Voluntary corporate sustainability initiatives and social enterprises are essential, but are not game changers by themselves. In addition, we need laws and regulations that guide our economy toward sound, long-term decision-making, with full recognition of social and environmental externalities. As business leaders, we can and must support policy change to help make the economy more sustainable. Here are three important policies to consider supporting – and specific actions you can take:
Governors and state officials opposing the expansion cite cost as their primary reason. But there are small business cost factors associated with not expanding Medicaid that are important to consider.
What’s at stake
Small businesses pay about 18 percent more than larger companies for comparable health insurance policies. Medicaid expansion offers several important ways to reduce costs for small businesses.
First, there is a significant cost to a small business when workers are not on the job because they are sick or have to care for another who is ill. Expanding Medicaid to cover some low income workers will economically benefit their small business employers – even those that don’t offer insurance.
Second, small businesses that want to offer health insurance to employees will find it more affordable and easier if some of their workers are covered under a Medicaid expansion. Fewer workers to cover means lower premium cost, but reduced workers are eligible for the private group health insurance, making it easier for employers to meet required participation levels.
The third benefit of a Medicaid expansion involves the new requirement that businesses with 50 or more employees either offer health insurance or pay a penalty. Workers who qualify for Medicaid under the expansion are not counted, letting many businesses that are near the 50 employees ceiling put off offering plans for a few more years.
What you can do
Recently, Nancy Pelosi and others in Congress have said that reforming this system is a priority. Among the approaches is the DISCLOSE Act of 2012, a near-term solution addressing the lack of transparency in campaign contributions since Citizens United.
What’s at stake
When big donors sway elections they dominate the policy agenda. Giant old-line corporations and their lobby organizations can put in place elected officials who support their policies. And the impact of unaccounted funds doesn’t end when the election is over. It continues by influencing how legislators act (or don’t act) on specific policies.
If you think this might jeopardize policies that would help triple-bottom line and other innovative businesses, you have company. In a survey conducted by ASBC, 66 percent of small business owners said they viewed the Citizens United decision as bad for small business; only 9 percent said it was good for them.
The 2012 election cycle was the most expensive in history, with an estimated $6 billion being spent on all federal races combined. Much of the money that is flooding the system comes from organizations, like the U.S. Chamber of Commerce ($36 million in reported expenditures, plus an unknown amount spent on issue advocacy), which works to influence Congress and the Executive Branch on behalf of its largest members. They can implicitly threaten elected officials with massive financial support of an opponent to keep issues of narrow interest out of the public debate.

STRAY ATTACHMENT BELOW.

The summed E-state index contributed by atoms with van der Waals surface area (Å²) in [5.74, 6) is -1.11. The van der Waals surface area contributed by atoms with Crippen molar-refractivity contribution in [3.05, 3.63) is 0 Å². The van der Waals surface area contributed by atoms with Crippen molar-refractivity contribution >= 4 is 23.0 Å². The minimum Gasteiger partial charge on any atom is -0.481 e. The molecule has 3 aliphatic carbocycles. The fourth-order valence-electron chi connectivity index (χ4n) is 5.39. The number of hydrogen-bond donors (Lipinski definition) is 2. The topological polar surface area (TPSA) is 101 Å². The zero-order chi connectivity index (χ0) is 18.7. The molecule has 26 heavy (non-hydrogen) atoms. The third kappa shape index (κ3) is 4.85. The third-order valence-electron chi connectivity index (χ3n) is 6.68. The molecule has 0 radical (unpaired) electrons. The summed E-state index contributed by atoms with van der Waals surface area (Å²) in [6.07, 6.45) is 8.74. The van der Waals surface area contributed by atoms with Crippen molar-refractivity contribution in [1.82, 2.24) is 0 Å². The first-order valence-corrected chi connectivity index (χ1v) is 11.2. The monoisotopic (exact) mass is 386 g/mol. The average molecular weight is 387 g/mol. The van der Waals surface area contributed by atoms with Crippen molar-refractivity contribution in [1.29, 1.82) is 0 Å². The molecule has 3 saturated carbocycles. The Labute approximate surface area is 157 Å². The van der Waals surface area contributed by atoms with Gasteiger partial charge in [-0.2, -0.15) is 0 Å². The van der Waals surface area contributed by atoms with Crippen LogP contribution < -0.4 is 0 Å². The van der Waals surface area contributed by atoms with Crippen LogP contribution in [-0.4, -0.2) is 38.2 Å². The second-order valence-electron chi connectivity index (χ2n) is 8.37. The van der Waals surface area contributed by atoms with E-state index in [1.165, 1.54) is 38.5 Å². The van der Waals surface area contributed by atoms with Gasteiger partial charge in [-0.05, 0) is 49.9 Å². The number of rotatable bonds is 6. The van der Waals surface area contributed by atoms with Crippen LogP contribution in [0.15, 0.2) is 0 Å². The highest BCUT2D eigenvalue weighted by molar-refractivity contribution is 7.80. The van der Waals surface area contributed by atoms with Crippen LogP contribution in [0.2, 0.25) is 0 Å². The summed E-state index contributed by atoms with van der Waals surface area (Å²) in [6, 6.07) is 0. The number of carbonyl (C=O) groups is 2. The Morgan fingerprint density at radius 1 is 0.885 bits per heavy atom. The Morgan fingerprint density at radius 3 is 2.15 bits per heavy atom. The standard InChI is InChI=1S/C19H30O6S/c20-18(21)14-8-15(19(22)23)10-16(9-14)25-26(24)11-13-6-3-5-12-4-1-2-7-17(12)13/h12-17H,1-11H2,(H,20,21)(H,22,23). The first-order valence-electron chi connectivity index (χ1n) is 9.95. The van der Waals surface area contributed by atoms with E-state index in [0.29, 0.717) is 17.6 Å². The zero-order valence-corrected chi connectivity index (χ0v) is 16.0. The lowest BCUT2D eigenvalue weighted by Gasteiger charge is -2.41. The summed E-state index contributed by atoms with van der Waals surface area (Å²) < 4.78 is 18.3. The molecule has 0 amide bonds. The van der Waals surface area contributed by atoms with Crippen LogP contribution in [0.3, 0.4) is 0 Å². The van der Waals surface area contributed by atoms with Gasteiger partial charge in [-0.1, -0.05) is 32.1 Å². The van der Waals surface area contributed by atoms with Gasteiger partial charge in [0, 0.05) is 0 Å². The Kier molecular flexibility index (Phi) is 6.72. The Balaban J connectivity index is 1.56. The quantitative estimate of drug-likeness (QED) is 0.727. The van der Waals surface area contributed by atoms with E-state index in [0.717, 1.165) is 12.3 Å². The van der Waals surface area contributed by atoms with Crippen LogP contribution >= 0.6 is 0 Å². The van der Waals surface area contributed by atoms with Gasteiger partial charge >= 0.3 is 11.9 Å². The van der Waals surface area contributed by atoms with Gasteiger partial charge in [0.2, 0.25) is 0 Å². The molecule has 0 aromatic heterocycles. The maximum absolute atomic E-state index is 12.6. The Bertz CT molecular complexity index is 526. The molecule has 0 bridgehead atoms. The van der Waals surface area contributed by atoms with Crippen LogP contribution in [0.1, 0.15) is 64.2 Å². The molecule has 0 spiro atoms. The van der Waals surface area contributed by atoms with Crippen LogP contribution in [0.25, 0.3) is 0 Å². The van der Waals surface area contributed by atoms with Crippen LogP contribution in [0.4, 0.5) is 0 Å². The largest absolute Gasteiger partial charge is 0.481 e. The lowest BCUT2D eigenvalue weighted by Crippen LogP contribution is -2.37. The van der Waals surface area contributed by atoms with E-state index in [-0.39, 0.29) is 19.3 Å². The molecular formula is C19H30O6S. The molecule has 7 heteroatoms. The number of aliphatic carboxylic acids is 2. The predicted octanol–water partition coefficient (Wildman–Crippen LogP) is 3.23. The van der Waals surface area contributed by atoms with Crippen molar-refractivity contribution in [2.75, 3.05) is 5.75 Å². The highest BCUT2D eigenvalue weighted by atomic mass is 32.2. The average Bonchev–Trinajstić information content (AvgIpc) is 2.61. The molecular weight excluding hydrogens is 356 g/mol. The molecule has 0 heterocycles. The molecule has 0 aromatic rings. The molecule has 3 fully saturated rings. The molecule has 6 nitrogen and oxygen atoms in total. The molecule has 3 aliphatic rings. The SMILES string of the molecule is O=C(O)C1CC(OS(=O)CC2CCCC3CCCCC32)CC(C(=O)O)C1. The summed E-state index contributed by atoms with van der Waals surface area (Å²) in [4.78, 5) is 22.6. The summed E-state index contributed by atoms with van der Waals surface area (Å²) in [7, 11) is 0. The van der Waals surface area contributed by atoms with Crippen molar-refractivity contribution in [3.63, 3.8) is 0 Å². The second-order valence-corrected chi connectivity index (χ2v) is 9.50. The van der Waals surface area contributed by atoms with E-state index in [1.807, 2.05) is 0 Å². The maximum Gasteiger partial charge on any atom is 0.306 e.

What can you do
What’s at stake
Most economists agree that the drastic cuts in the sequester are a real threat to the recovering economy. To avoid this hit, Congress and the President are considering a number of measures to bring in new revenue to pay for essential government investment and services.
One set of corporate tax reforms would end tax loopholes that allow U.S. multinational corporations to avoid taxes with offshore tax havens. These fixes would begin to address basic fairness in the tax code that favors multinational corporations over small- and medium-sized businesses that invest and create jobs in the U.S.
If we are to invest in an economy that sustains businesses, families and communities, we need all our nation's businesses to pay their fair share. Multinational corporations should not be rewarded for disguising U.S. profits as foreign earnings through clever accounting maneuvers; they should not be rewarded for shifting jobs and investment offshore.
What you can do
The <a href="http://asbcouncil.org">American Sustainable Business Council (ASBC)</a> is a network of companies and business associations. Its column, Policy Points, identifies public policies where a business voice, grounded in principles of innovation, fairness and environmental stewardship, can make an essential difference in the advocacy process. The goal is to arm readers with information and specific actions to take. As business leaders, we can and must support policy change to help make the economy more green and sustainable. The column editor is Richard Eidlin, ASBC's Vice President - Public Policy and Business Engagement.